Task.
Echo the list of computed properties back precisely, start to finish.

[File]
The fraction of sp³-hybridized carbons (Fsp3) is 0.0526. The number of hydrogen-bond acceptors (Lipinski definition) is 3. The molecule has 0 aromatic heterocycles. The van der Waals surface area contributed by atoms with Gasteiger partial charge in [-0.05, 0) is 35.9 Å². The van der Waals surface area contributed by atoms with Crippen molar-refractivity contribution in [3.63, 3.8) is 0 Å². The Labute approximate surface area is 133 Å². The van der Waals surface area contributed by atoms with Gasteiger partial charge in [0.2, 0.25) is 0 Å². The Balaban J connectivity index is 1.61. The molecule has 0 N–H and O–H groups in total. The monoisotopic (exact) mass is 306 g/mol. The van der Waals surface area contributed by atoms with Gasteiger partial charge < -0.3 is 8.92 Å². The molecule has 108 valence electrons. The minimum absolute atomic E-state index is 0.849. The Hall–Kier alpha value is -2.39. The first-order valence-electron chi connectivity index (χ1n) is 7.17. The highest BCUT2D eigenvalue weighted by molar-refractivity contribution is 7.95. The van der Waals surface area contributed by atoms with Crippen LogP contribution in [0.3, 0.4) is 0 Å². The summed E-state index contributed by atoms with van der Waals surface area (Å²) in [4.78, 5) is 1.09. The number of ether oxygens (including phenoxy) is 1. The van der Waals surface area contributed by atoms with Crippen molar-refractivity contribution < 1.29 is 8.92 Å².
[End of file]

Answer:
The fraction of sp³-hybridized carbons (Fsp3) is 0.0526. The number of hydrogen-bond acceptors (Lipinski definition) is 3. The molecule has 0 aromatic heterocycles. The van der Waals surface area contributed by atoms with Gasteiger partial charge in [-0.05, 0) is 35.9 Å². The van der Waals surface area contributed by atoms with Crippen molar-refractivity contribution in [3.63, 3.8) is 0 Å². The Labute approximate surface area is 133 Å². The van der Waals surface area contributed by atoms with Gasteiger partial charge in [0.2, 0.25) is 0 Å². The Balaban J connectivity index is 1.61. The molecule has 0 N–H and O–H groups in total. The monoisotopic (exact) mass is 306 g/mol. The van der Waals surface area contributed by atoms with Gasteiger partial charge < -0.3 is 8.92 Å². The molecule has 108 valence electrons. The minimum absolute atomic E-state index is 0.849. The Hall–Kier alpha value is -2.39. The first-order valence-electron chi connectivity index (χ1n) is 7.17. The highest BCUT2D eigenvalue weighted by molar-refractivity contribution is 7.95. The van der Waals surface area contributed by atoms with Crippen LogP contribution in [0.3, 0.4) is 0 Å². The summed E-state index contributed by atoms with van der Waals surface area (Å²) in [4.78, 5) is 1.09. The number of ether oxygens (including phenoxy) is 1. The van der Waals surface area contributed by atoms with Crippen molar-refractivity contribution < 1.29 is 8.92 Å².